The Council of Ministers on September 12 adopted a draft law on associations that allows authorities to oppose the creation of an association they deem to be contrary to “the public order” or “good morals.” It also makes it easier for authorities to dissolve an association without a court order and harder for an association to receive funding from abroad. Under the proposed law, administering an “unapproved” association would remain a crime.
Authorities required organizations to obtain authorization from the local governor before holding indoor public meetings. The government in June banned two events organized by the Algerian League for the Defence of Human Rights: a conference on the occasion of the Day of the Child scheduled for June 1 in theWilaya (governorate) of el-Taref and one to be held in Algiers on June 10 about corruption in the Arab world.
Freedom of Religion
Algeria’s constitution defines the state religion as Islam and requires that the president to be Muslim. A 2006 law criminalizes proselytizing Muslims by non-Muslims, but not the reverse, and forbids non-Muslims from worshiping except in state-approved locations. In practice authorities rarely authorized Algerian Protestant groups to use buildings for worship. In May the governor of the Wilaya of Béjaia ordered the Protestant Church of Algeria (EPA) to shut seven “unauthorized” places of worship operating in the Wilaya. EPA President Moustapha Krim said in October that the churches continued to operate while the EPA appealed the order in the courts. On May 25 at Oran court convicted Abdelkarim Siaghi, a convert to Christianity, of “offending” the Prophet Muhammad under the penal code and sentenced him to five years in prison and a fine. He was freed pending an appeal scheduled for November 2011.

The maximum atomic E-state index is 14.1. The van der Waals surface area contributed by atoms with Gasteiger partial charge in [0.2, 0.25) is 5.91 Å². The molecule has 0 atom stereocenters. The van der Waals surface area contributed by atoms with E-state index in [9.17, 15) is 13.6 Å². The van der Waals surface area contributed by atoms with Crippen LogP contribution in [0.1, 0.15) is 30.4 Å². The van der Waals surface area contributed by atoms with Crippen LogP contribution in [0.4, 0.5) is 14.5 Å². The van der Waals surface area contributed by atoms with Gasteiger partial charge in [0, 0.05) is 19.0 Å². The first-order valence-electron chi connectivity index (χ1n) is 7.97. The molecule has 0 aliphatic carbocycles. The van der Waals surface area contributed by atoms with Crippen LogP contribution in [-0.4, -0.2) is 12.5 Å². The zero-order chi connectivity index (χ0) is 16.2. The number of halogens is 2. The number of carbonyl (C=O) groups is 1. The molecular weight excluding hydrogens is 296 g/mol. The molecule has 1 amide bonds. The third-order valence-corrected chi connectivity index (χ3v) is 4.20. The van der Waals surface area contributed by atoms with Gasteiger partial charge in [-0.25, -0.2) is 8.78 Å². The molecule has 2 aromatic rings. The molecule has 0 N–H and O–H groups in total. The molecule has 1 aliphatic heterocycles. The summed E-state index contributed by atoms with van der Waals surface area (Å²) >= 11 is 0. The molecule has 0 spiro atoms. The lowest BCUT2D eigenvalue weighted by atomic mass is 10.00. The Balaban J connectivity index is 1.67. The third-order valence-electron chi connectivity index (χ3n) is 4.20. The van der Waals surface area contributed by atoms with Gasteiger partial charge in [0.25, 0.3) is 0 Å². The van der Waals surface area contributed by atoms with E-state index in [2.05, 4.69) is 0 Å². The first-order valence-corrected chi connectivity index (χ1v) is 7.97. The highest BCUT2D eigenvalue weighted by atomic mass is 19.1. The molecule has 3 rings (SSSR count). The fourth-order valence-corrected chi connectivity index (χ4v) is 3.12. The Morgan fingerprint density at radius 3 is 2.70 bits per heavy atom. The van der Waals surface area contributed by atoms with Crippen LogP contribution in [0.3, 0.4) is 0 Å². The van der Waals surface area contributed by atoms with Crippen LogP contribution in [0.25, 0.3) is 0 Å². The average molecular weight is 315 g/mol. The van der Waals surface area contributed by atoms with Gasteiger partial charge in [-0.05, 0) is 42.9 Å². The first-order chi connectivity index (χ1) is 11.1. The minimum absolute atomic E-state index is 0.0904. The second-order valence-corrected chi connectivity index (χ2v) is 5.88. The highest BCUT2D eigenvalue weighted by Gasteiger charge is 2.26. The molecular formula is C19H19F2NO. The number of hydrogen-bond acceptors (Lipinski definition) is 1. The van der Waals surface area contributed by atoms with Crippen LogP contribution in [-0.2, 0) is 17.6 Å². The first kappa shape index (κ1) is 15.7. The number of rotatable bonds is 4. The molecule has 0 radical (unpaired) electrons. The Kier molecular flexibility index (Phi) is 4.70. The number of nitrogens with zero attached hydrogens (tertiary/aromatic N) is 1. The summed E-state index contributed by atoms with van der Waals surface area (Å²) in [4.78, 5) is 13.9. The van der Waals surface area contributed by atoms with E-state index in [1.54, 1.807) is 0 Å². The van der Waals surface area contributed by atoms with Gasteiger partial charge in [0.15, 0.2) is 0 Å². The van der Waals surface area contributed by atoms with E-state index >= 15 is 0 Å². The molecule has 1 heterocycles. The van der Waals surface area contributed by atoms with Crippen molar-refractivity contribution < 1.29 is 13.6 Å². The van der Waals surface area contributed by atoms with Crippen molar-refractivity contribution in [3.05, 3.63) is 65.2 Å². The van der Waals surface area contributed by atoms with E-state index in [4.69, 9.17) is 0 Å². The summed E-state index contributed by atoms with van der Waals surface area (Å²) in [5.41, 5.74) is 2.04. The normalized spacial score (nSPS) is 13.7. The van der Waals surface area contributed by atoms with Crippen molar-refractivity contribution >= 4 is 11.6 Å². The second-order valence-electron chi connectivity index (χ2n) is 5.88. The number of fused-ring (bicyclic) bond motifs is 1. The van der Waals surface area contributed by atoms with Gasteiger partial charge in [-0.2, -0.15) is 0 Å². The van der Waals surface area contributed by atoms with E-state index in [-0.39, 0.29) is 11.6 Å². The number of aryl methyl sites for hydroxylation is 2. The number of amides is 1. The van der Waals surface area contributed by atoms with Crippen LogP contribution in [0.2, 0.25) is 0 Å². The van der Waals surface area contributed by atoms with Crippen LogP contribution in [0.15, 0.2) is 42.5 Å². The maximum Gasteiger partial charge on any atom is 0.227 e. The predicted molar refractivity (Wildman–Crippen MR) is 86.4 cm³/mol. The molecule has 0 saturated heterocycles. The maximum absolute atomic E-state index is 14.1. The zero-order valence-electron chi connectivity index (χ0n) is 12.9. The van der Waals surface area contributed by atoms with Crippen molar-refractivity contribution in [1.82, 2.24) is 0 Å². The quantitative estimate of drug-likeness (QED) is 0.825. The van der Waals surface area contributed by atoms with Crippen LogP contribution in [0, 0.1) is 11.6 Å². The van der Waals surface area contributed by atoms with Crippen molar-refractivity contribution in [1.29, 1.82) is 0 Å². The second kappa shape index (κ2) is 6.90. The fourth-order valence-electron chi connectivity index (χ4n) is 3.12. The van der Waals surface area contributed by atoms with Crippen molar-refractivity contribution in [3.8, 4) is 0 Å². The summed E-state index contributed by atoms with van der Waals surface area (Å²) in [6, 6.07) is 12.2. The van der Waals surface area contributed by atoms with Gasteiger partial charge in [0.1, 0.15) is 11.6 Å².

Impunity for Past Abuses
Over 100,000 Algerians died during the political strife of the 1990s. Thousands more were subjected to enforced disappearances by security forces or abducted by armed groups fighting the government and never found. The 2006 Law on Peace and National Reconciliation provides a legal framework for the continued impunity enjoyed by perpetrators of atrocities during this era. The law also makes it a crime to denigrate state institutions or security forces for the way they conducted themselves during the political strife, thus potentially penalizing those who allege that the security forces perpetrated human rights violations.
The law promises compensation to families of “disappeared” persons. But organizations representing families of the “disappeared” criticized the state for its failure to provide a detailed account of the fate of their missing relatives, and for the pressure they said is applied to the families to accept compensation and abandon demands to learn the truth.
Algerian courts pronounced many death sentences during 2011 but observed a de facto moratorium on executions since 1993.
Algerian women face discrimination under the code of personal status. A man has the right to divorce his wife without cause, but a woman can file for divorce only on specific grounds, such as abandonment. Khul’a (a no-fault divorce) is the only option for women who wish to file for a divorce without invoking the accepted reasons, but in so doing they forfeit any financial claims.
Terrorism and Counterterrorism
Attacks by armed groups were down dramatically compared to the mid-1990s, but al Qaeda in the Islamic Maghreb (AQIM) continued to launch fatal attacks, directed mostly—but not exclusively—at military and police targets.